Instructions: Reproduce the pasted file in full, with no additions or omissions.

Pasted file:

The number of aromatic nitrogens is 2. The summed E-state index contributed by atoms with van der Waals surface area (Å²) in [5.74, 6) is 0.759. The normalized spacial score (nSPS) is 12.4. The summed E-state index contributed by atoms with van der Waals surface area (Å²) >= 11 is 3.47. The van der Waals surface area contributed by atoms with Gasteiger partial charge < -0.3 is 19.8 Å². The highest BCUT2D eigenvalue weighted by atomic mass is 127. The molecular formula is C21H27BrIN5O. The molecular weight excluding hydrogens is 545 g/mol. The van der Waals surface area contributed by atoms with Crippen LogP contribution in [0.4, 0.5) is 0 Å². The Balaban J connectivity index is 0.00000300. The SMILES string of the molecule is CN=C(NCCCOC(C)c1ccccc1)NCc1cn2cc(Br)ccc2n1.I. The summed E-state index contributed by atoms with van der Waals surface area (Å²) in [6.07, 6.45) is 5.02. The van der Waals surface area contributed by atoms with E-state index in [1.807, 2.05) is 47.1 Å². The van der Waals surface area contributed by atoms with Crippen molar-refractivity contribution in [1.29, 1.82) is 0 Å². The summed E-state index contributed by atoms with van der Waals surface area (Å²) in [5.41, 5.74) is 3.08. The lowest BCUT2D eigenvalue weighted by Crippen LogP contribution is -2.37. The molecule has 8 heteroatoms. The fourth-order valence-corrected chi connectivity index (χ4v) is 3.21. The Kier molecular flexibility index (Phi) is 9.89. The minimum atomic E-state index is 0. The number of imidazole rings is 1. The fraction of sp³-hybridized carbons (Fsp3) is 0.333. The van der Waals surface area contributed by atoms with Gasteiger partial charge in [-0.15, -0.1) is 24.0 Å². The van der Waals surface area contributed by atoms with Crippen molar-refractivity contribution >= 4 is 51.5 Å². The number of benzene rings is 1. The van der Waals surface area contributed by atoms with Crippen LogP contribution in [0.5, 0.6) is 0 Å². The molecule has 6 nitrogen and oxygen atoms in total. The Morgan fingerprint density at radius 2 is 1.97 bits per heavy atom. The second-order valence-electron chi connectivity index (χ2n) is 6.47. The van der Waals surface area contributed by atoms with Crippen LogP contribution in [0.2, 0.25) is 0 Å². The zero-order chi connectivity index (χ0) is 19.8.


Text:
The number of aromatic nitrogens is 2. The summed E-state index contributed by atoms with van der Waals surface area (Å²) in [5.74, 6) is 0.759. The normalized spacial score (nSPS) is 12.4. The summed E-state index contributed by atoms with van der Waals surface area (Å²) >= 11 is 3.47. The van der Waals surface area contributed by atoms with Gasteiger partial charge < -0.3 is 19.8 Å². The highest BCUT2D eigenvalue weighted by atomic mass is 127. The molecular formula is C21H27BrIN5O. The molecular weight excluding hydrogens is 545 g/mol. The van der Waals surface area contributed by atoms with Crippen LogP contribution in [0.4, 0.5) is 0 Å². The Balaban J connectivity index is 0.00000300. The SMILES string of the molecule is CN=C(NCCCOC(C)c1ccccc1)NCc1cn2cc(Br)ccc2n1.I. The summed E-state index contributed by atoms with van der Waals surface area (Å²) in [6.07, 6.45) is 5.02. The van der Waals surface area contributed by atoms with E-state index in [1.807, 2.05) is 47.1 Å². The van der Waals surface area contributed by atoms with Crippen molar-refractivity contribution in [1.29, 1.82) is 0 Å². The summed E-state index contributed by atoms with van der Waals surface area (Å²) in [5.41, 5.74) is 3.08. The lowest BCUT2D eigenvalue weighted by Crippen LogP contribution is -2.37. The molecule has 8 heteroatoms. The fourth-order valence-corrected chi connectivity index (χ4v) is 3.21. The Kier molecular flexibility index (Phi) is 9.89. The minimum atomic E-state index is 0. The number of imidazole rings is 1. The fraction of sp³-hybridized carbons (Fsp3) is 0.333. The van der Waals surface area contributed by atoms with Gasteiger partial charge in [-0.15, -0.1) is 24.0 Å². The van der Waals surface area contributed by atoms with Crippen molar-refractivity contribution >= 4 is 51.5 Å². The number of benzene rings is 1. The van der Waals surface area contributed by atoms with Crippen LogP contribution in [0.5, 0.6) is 0 Å². The molecule has 6 nitrogen and oxygen atoms in total. The Morgan fingerprint density at radius 2 is 1.97 bits per heavy atom. The second-order valence-electron chi connectivity index (χ2n) is 6.47. The van der Waals surface area contributed by atoms with Crippen LogP contribution in [0.2, 0.25) is 0 Å². The zero-order chi connectivity index (χ0) is 19.8.